He said that he had a commission from the Holy Spirit; he was not in any position in the church, and yet he accomplished far more for the good of the church than any known church officer of that day. He retained his philosopher's cloak, so that people would welcome him as a philosopher and hear what he had to say; and then he proceeded to give them Christian teaching. He labored in Rome and other cities where he wandered about; and here one of the philosophers who couldn't answer his argument accused him of being a Christian. Of course, he was openly presenting Christianity, but the emperors were not searching out Christians; but if anyone was accused of being a Christian, then he had a chance to disprove the accusation by sacrificing to the emperor's statue and to the gods. So Justin was martyred; but he left a reputation which was of the highest for his character, for his reasonable, thoroughly Christian attitude; and his works have been highly prized ever since.

There are three main books of his which have been preserved. One of them is an apology addressed to the emperor Antoninus Pius. Probably written about 146, this is the larger apology, 68 chapters. Then there is a 2nd, smaller apology; it probably belongs to the same reign, perhaps a supplement to the first apology; that's 25 chapters. Then there is his Dialogue with Trypho. This dialogue has 142 chapters; it's more than twice as large as the two apologies; it's a vindication of Christianity, from Moses and the prophets, against the objections of the Jews.

There are a number of other documents he is supposed to have written which have not been preserved; and there are some other works which have been preserved, that are attributed to him, doubtless falsely. The Epistle to Diognetus was attributed to Justin Martyr; but it is thought that the style is so different that it is not considered to actually be by him. He thus had an interesting career, one of steady, constant effort in presenting Christianity as reasonable and true, and trying to spread knowledge of it.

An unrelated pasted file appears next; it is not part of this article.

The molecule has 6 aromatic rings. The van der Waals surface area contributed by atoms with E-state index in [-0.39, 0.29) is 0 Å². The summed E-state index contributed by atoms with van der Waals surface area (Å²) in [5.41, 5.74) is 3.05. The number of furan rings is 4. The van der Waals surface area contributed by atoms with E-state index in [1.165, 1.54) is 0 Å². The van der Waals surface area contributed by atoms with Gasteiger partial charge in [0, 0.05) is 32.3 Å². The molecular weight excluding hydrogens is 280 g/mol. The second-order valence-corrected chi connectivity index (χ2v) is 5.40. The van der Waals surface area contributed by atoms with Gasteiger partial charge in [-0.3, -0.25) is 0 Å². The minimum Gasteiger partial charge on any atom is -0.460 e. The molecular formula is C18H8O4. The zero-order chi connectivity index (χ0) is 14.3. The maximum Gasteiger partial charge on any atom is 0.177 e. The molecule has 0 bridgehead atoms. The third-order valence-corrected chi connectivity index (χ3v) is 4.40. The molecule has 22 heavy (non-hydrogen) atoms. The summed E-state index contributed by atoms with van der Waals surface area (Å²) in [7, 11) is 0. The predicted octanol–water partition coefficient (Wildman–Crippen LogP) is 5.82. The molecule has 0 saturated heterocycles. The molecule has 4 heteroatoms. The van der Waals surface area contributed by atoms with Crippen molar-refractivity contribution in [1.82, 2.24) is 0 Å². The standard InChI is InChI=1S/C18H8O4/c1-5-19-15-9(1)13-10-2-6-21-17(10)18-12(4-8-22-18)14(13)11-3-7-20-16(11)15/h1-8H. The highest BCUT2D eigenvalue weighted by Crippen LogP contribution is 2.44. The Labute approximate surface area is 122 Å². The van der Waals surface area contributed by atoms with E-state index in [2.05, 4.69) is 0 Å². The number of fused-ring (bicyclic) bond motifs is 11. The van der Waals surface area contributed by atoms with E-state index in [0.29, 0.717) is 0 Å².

Thus his surviving works are the First and Second Apologies: the first is the larger, the 2nd is the smaller, but we call them the 1st and 2nd apology. And then the Dialogue with Trypho is his other surviving work, his other great writing. Then,

 

3. Tatian of Assyria. Tatian was a pupil of Justin Martyr; he called Justin Martyr an admirable man, and tried to follow on like Justin Martyr; but unlike him, he wandered into vagaries in his ideas, and he is not nearly so dependable. In the end he came to the border of quite heretical views. Tatian denied that Adam was saved. He said that since Paul says we all die in Adam, so Adam must be lost, which I don't think is very logical. Other Christian writers have not reached that conclusion. Before his conversion he studied mythology, history, poetry, chronology; he attended the theatre and athletic games, and became disgusted with the world. He was led by the Hebrew Scriptures to the Christian faith. We have an apologetic work from him called To the Greeks, written in the reign of Marcus Aurelius; he had a very able style, which was doubtless very effective; but he did something quite remote from his work as an apologist.